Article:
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I was one of approximately 36,000 entrants who participated in the Chicago Marathon this past Sunday. (Over 45,000 registered for the event, but 10,000 had the good sense to stay home in the sweltering heat). This was the 30th anniversary of this great race and my first marathon.

During the two weeks leading up to the marathon, I was not sure if I was going to compete or not. You see, earlier in the training season, in May, I suffered an knee injury and had been in physical therapy until early September. I wasn’t able to resume training until mid-September. I began walking and my longest walk had only been 7 miles.

Logic told me that I should abandon my dream and wait until next year to do the marathon. However, Friday night (Oct. 5), I was unable to sleep because although my head was telling me to stay home, my heart was saying “you can do it”. Saturday morning I prayed about it and asked the Holy Spirit to help me make the decision. I went down to pick up my bib and other entrance materials. I made up my mind that I was going to finish what I started… I would finish the marathon even though I was going to have to speed walk it. Once I committed to the decision, I knew that the Lord would bring me through it.

Completing this race has built my faith. You can believe that you can do something, but if you don’t “act” on that belief, that’s the faith part, then the belief really means nothing.

As you may have heard, for the first time in the history of the race, officials stopped the race after 3.5 hours due to extreme heat. I was able to make it past the half-way mark before we were told to turn around. I walked back to the finish line and officially finished the race. I’m so happy I decided to follow my dream. It was an exhilarating experience. It would have been nice to go the distance, but I have to admit, I was happy the officials stopped the race. It was extremely hot and the weather was beginning to take it’s toll on me. But I did it! I walked over 15 miles and crossed the finish line. I’ve got a beautiful medal to prove my participation. But most importantly my faith is strong and I know that with Christ I can do ALL things.

Maybe I’ll see you out on the walking trails or in a future marathon or half-marathon. I’m hooked.



I hope you enjoyed our first day of fall this weekend. We had a beautiful weekend, if you don’t take into consideration that my team, the Chicago Bears lost miserably on Sunday night to the Dallas Cowboys.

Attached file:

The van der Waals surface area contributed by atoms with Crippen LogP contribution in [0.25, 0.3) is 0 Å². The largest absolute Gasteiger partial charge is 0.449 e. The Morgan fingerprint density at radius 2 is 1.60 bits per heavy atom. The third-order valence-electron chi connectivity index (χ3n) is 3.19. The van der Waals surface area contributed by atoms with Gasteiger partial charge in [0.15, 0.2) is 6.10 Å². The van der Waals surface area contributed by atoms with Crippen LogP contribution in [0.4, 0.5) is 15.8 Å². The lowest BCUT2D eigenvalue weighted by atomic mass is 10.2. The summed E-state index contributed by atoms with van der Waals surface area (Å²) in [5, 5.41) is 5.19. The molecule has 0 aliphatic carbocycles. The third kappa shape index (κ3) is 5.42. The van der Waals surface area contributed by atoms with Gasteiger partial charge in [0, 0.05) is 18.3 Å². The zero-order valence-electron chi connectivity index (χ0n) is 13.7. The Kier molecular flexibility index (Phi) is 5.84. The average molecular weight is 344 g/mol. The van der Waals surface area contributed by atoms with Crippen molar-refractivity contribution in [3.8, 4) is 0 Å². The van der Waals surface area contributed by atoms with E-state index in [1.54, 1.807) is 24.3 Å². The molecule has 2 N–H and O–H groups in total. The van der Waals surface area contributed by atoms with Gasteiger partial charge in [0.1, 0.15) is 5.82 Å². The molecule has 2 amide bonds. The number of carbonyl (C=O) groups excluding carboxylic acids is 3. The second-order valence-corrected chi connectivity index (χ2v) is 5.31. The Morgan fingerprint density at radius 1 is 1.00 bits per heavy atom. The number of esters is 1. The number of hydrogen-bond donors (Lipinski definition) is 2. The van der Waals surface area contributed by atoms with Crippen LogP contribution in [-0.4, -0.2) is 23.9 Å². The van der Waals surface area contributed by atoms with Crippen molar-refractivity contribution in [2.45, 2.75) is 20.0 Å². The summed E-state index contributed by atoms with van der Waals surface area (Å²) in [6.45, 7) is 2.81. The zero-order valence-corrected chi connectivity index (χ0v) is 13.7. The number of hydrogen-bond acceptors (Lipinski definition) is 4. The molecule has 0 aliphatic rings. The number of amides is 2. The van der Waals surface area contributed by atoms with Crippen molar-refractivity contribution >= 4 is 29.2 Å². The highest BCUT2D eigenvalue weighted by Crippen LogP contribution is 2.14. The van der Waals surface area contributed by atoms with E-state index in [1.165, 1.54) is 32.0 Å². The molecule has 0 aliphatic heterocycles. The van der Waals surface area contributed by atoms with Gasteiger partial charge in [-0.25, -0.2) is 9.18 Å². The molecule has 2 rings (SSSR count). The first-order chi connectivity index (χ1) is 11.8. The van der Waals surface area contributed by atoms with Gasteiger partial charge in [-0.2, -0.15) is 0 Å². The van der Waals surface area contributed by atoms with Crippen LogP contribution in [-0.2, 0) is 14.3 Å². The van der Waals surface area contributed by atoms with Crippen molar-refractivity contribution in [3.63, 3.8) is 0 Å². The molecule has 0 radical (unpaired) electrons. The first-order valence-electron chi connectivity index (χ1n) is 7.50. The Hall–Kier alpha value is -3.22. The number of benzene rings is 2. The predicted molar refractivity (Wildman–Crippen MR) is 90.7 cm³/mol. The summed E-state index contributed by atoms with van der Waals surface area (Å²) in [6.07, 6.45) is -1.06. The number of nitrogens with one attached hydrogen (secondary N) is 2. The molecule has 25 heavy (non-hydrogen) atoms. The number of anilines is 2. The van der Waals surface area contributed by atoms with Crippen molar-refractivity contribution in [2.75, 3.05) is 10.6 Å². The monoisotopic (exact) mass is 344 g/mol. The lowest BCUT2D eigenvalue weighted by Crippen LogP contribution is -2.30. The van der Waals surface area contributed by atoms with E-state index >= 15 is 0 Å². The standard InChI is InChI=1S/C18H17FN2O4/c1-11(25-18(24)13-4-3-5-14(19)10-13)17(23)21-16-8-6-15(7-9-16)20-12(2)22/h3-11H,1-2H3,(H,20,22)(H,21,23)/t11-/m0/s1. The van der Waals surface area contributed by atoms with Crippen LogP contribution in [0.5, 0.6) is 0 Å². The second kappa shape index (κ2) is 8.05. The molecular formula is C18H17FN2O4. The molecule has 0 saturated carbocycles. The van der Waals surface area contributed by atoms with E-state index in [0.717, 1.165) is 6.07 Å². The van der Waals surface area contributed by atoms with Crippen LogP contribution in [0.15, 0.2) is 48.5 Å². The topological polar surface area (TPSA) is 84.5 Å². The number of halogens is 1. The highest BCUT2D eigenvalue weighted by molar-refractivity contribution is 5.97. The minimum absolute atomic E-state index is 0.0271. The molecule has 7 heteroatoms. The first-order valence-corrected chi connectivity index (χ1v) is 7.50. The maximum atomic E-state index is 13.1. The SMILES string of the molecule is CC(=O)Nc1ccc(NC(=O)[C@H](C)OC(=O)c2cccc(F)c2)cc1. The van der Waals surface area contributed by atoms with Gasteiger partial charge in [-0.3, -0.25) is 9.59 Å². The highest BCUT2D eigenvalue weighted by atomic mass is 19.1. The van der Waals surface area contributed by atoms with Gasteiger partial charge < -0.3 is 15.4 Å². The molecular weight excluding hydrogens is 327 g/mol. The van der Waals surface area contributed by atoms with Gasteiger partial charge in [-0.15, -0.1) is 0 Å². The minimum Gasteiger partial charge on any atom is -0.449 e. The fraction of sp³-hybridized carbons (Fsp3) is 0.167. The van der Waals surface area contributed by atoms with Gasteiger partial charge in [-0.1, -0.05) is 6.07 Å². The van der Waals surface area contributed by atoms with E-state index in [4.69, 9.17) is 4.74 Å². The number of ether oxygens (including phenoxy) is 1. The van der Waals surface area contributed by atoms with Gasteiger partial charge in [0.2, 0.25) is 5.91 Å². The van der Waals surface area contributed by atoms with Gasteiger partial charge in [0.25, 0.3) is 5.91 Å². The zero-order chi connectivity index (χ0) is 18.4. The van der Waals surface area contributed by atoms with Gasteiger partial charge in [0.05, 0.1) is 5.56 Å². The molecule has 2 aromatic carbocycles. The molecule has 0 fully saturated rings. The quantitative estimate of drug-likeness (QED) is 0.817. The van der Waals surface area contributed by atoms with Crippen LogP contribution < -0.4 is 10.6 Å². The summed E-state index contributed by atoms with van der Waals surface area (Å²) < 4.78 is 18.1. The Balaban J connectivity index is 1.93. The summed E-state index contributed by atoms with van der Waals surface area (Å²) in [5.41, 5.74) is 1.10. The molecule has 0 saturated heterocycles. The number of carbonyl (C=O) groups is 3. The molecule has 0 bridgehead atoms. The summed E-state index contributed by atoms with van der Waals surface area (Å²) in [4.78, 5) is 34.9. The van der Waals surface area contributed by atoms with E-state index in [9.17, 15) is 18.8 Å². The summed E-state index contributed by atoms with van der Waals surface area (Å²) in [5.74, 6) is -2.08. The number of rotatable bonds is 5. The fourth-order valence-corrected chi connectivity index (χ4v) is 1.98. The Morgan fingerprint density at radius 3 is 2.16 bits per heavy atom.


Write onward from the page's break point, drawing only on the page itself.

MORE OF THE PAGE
I was out of town last week in Vegas. If you ever get a chance to see the comedian, George Wallace, you have to do yourself a favor and go see him. You will not be disappointed. They say laughter is good for the soul, and you will definitely laugh long and hard. George is known for his “I Be Thinkin” jokes and he got me “thinkin.”

Why do some countries and ethnic nationalities seem to be healthier then others? Is it their diet, their approach to life, their environment? Or is it a spiritual? It’s probably a combination of all of the above. What can we learn and apply to our own lives to live healthier and longer?

I visited a statistics site called Nation Master and compared the health statistics of various countries. So I’ve been thinking. Why is it that out of over 200 countries, the United States expends the most per capita for health care (includes public and private funding), but we are only #44 when it comes to our life expectancy at birth? You would think if we spend the most on health care we’d be the healthiest. But that is not the case. And why do almost all the countries in Africa lead the world in persons infected with HIV (e.g. 194 out of every 1000 adults in Swaziland, 192 out of 1000 in Botswana or 146 out of 1000 in Zimbabwe) yet most of the Asian countries have a very low rate (e.g. .094 out of 1000 adults in Japan, 0.099 out of 1000 in the Philippines) of people living with HIV?

We need to be aware of our world around us and be tuned to what the Lord has to say to us about how we should protect our own health.

It’s suppose to be in the low 90’s today so I’m off to take a brief walk during my lunch hour.

Talk with you soon.